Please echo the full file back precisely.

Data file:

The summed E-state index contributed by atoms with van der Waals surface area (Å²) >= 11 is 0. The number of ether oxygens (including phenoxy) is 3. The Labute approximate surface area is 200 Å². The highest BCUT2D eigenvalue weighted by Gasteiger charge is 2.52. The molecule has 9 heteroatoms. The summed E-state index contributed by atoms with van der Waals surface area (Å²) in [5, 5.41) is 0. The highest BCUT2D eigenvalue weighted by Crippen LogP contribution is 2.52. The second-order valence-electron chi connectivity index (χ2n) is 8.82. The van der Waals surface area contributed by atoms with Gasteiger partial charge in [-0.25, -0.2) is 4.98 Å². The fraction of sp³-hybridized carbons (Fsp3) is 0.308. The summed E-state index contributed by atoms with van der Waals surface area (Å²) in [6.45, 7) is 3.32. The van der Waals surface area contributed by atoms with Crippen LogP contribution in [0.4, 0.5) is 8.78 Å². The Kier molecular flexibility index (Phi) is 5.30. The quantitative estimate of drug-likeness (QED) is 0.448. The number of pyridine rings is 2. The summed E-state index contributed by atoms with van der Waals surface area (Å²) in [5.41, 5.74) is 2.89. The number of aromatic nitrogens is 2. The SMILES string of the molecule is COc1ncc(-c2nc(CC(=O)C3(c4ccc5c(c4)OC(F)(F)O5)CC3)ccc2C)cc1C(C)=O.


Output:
The summed E-state index contributed by atoms with van der Waals surface area (Å²) >= 11 is 0. The number of ether oxygens (including phenoxy) is 3. The Labute approximate surface area is 200 Å². The highest BCUT2D eigenvalue weighted by Gasteiger charge is 2.52. The molecule has 9 heteroatoms. The summed E-state index contributed by atoms with van der Waals surface area (Å²) in [5, 5.41) is 0. The highest BCUT2D eigenvalue weighted by Crippen LogP contribution is 2.52. The second-order valence-electron chi connectivity index (χ2n) is 8.82. The van der Waals surface area contributed by atoms with Gasteiger partial charge in [-0.25, -0.2) is 4.98 Å². The fraction of sp³-hybridized carbons (Fsp3) is 0.308. The summed E-state index contributed by atoms with van der Waals surface area (Å²) in [6.45, 7) is 3.32. The van der Waals surface area contributed by atoms with Crippen LogP contribution in [0.4, 0.5) is 8.78 Å². The Kier molecular flexibility index (Phi) is 5.30. The quantitative estimate of drug-likeness (QED) is 0.448. The number of pyridine rings is 2. The summed E-state index contributed by atoms with van der Waals surface area (Å²) in [5.41, 5.74) is 2.89. The number of aromatic nitrogens is 2. The SMILES string of the molecule is COc1ncc(-c2nc(CC(=O)C3(c4ccc5c(c4)OC(F)(F)O5)CC3)ccc2C)cc1C(C)=O.